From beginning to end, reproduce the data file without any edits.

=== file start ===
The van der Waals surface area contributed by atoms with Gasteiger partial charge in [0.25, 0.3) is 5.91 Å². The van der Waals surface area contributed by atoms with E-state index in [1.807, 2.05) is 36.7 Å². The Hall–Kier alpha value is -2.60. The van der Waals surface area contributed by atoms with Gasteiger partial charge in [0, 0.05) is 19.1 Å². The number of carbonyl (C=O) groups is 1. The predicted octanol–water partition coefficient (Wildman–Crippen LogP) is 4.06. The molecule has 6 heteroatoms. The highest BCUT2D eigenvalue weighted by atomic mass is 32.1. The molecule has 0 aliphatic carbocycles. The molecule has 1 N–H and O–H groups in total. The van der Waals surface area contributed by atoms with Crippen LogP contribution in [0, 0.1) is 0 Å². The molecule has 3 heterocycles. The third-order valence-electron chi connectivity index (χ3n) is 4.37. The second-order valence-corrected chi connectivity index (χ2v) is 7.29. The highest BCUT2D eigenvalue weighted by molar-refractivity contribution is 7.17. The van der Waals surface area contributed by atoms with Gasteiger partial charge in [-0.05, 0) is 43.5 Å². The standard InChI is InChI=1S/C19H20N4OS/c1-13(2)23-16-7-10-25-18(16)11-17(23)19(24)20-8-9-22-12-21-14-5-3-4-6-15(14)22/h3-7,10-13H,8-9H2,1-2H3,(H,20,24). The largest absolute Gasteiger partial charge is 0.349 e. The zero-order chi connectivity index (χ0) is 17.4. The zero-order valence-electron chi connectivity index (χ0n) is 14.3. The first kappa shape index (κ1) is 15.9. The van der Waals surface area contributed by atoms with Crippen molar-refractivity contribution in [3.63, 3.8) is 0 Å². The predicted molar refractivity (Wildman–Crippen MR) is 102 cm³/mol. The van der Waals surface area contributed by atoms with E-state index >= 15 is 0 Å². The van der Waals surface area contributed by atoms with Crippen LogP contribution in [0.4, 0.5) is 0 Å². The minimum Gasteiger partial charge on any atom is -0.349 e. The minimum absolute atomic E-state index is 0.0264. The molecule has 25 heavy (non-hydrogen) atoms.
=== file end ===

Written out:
The van der Waals surface area contributed by atoms with Gasteiger partial charge in [0.25, 0.3) is 5.91 Å². The van der Waals surface area contributed by atoms with E-state index in [1.807, 2.05) is 36.7 Å². The Hall–Kier alpha value is -2.60. The van der Waals surface area contributed by atoms with Gasteiger partial charge in [0, 0.05) is 19.1 Å². The number of carbonyl (C=O) groups is 1. The predicted octanol–water partition coefficient (Wildman–Crippen LogP) is 4.06. The molecule has 6 heteroatoms. The highest BCUT2D eigenvalue weighted by atomic mass is 32.1. The molecule has 0 aliphatic carbocycles. The molecule has 1 N–H and O–H groups in total. The van der Waals surface area contributed by atoms with Crippen LogP contribution in [0, 0.1) is 0 Å². The molecule has 3 heterocycles. The third-order valence-electron chi connectivity index (χ3n) is 4.37. The second-order valence-corrected chi connectivity index (χ2v) is 7.29. The highest BCUT2D eigenvalue weighted by molar-refractivity contribution is 7.17. The van der Waals surface area contributed by atoms with Gasteiger partial charge in [-0.05, 0) is 43.5 Å². The standard InChI is InChI=1S/C19H20N4OS/c1-13(2)23-16-7-10-25-18(16)11-17(23)19(24)20-8-9-22-12-21-14-5-3-4-6-15(14)22/h3-7,10-13H,8-9H2,1-2H3,(H,20,24). The largest absolute Gasteiger partial charge is 0.349 e. The zero-order chi connectivity index (χ0) is 17.4. The zero-order valence-electron chi connectivity index (χ0n) is 14.3. The first kappa shape index (κ1) is 15.9. The van der Waals surface area contributed by atoms with Crippen molar-refractivity contribution in [3.63, 3.8) is 0 Å². The predicted molar refractivity (Wildman–Crippen MR) is 102 cm³/mol. The van der Waals surface area contributed by atoms with E-state index >= 15 is 0 Å². The van der Waals surface area contributed by atoms with Crippen LogP contribution in [0.4, 0.5) is 0 Å². The minimum Gasteiger partial charge on any atom is -0.349 e. The minimum absolute atomic E-state index is 0.0264. The molecule has 25 heavy (non-hydrogen) atoms.